|Information week talks to Andy Bechtolsheim, Sun Co-founder.
"Sun dominated with technical workstations in the '90s. More recently, many customers have looked at Linux on x86 as their preferred solution in traditional engineering scientific markets. This is a market where I believe Sun will be very successful with Opteron but more likely on the Linux front. You could call this a technical early-adopter market."
( Permalink: Co-Founder Returns To Sun Submitted by Noel Wed Feb 25, 2004 )
|The Trade Show Floor: The Invisible Demo|
|Linux Journal reports on the Demo 2004 trade show.
"Two things blew my mind downstairs there at Demo. One was that so many of these hot new products and services were deployed on Linux as a matter of course; the operating system choice was hardly open to question. The other is that Debian is clearly emerging as a primary choice, even for somewhat embedded products."
( Permalink: The Trade Show Floor: The Invisible Demo Submitted by Noel Wed Feb 25, 2004 )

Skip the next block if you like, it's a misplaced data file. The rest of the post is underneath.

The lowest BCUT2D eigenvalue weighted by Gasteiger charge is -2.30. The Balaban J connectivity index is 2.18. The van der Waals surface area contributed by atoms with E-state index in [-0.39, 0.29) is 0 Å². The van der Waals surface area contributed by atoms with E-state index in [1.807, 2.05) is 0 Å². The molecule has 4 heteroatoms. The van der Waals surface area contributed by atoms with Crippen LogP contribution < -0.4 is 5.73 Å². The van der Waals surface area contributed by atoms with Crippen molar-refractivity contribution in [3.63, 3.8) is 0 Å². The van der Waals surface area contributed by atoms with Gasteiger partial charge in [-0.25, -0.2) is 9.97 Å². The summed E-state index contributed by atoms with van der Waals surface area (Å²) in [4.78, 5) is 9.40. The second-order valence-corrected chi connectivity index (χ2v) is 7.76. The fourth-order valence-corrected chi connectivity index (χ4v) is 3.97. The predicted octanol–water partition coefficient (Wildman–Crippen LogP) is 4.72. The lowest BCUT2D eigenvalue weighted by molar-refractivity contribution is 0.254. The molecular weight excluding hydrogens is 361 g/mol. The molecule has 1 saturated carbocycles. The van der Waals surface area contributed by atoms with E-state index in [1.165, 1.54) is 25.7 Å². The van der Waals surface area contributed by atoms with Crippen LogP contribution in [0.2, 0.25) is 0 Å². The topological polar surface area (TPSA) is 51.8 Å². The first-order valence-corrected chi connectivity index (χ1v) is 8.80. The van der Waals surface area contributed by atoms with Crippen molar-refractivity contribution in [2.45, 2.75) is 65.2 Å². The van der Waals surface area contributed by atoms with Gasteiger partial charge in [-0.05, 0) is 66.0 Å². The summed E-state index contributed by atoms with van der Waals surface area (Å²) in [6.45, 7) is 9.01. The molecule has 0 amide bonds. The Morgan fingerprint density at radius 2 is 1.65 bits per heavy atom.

|Using MySQL from PHP|
|On Lamp tells us how to use MySQL from PHP.
"In database-driven applications, three different players produce the final output of the web page you view with your client: the web server, the scripting language (PHP), and the database back end (MySQL). When the client browser requests a page from your web site, the following steps occur: ..."
( Permalink: Using MySQL from PHP Submitted by Noel Wed Feb 25, 2004 )
|Total Cost of Ownership (TCO) Study|
|The Inquirer takes a look at total cost of ownership (TCO) of HP OpenVMS on Alphaservers, IBM's AIX on p-series machines, and Sun Solaris on Sun Fire clusters.
"One thing that the report makes very clear is that the vast majority of the TCO is due to costs associated with management and downtime, with the cost of downtime alone for more powerful clusters being more than 50% of the TCO. The costs associated with the purchase, installation and configuration of these clusters and any training of support staff are relatively minor by comparison."
( Permalink: Total Cost of Ownership (TCO) Study Submitted by Noel Wed Feb 25, 2004 )
|Linux on Dell Inspiron 8600|
|Diwaker Gupta tells us how he installed Linux on Dell Inspiron 8600.